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Recognizing Menstrual Hygiene Day

Recognizing Menstrual Hygiene Day

  • Ally Khantzis
    By: Ally Khantzis
    Updated:

Getting your first period isn’t a moment that you’re likely to forget. It’s a shared experience, and yet, so many of us end up feeling embarrassed and ashamed about it—especially at that time in our lives. We speak in a kind of code (“Aunt Flo”) around other people to cover it up; we put off telling our parents about our first period; we hide our pads or tampons up our sleeves or in the palm of our hands so that no one knows we’re on our period; and we definitely don’t talk about periods or any of the symptoms around them. All of this cloak and dagger behavior ends up perpetuating the cultural stigma around periods. 

Menstrual Hygiene Day (MHD), which we celebrated on May 28, is trying to change that. A global advocacy platform, MHD aims to de-stigmatize periods and promote access to products so that all girls and women can manage their periods safely, hygienically, and without shame. 

It’s easy to take period products for granted, but the lack of access to tampons, pads, or private, clean bathrooms is a real and pervasive global problem.

Here in the U.S.,women experience period poverty in many ways:

  • 1 in 5 teens have struggled to afford period products 
  • 84% of teens have either missed or know someone who has missed school due to period poverty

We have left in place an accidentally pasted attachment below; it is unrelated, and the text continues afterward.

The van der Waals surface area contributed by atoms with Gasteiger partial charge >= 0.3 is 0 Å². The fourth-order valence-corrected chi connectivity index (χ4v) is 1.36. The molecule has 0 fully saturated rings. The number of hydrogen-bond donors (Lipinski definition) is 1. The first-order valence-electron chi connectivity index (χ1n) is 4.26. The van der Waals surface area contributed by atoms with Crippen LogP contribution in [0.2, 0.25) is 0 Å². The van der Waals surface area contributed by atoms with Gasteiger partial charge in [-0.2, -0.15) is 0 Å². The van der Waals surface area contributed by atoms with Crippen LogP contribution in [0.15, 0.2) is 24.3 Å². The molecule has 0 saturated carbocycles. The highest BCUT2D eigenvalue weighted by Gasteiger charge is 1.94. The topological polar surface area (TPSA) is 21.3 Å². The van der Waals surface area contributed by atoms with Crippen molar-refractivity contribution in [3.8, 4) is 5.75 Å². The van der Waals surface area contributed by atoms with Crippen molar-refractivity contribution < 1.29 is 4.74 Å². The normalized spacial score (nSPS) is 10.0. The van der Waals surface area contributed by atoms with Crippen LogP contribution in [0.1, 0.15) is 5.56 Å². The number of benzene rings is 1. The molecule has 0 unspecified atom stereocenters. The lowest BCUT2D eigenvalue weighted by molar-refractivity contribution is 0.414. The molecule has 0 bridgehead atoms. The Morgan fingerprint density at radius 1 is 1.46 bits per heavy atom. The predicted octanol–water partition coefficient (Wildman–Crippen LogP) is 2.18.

• In a study of low-income women from a major U.S. metropolitan area, as many as two-thirds said they couldn’t afford sanitary supplies and 46% had to choose between food and period products
  • Outdated legislation allows 30 states to tax period products as luxury items when in fact they are a basic necessity. These added taxes—in addition to the general cost of period products—are a huge barrier for women among vulnerable populations

COVID-19 and Menstrual Health

The lack of access to menstrual hygiene is a critical public health issue, and like so many other aspects of women’s reproductive health, we’re seeing how this is being exacerbated by the current pandemic. One impact has been on subsidized products. California and New York City provide free period products in schools, but that has been suspended while schools remain closed. Disruptions to the supply chain are also driving up costs, pricing out many girls and women (source: Menstrual Hygiene Day).

Menstrual hygiene is a basic necessity and right for all girls and women. That won’t change, regardless of the COVID-19 pandemic. There are countless grassroots efforts working toward policy changes that promote menstrual equity, from banning the tampon tax to offering free period products in the workplace and at schools. You can help by signing the petitions at freetheperiod.com and by texting PERIOD to 44321 to join the #MenstrualMovement.

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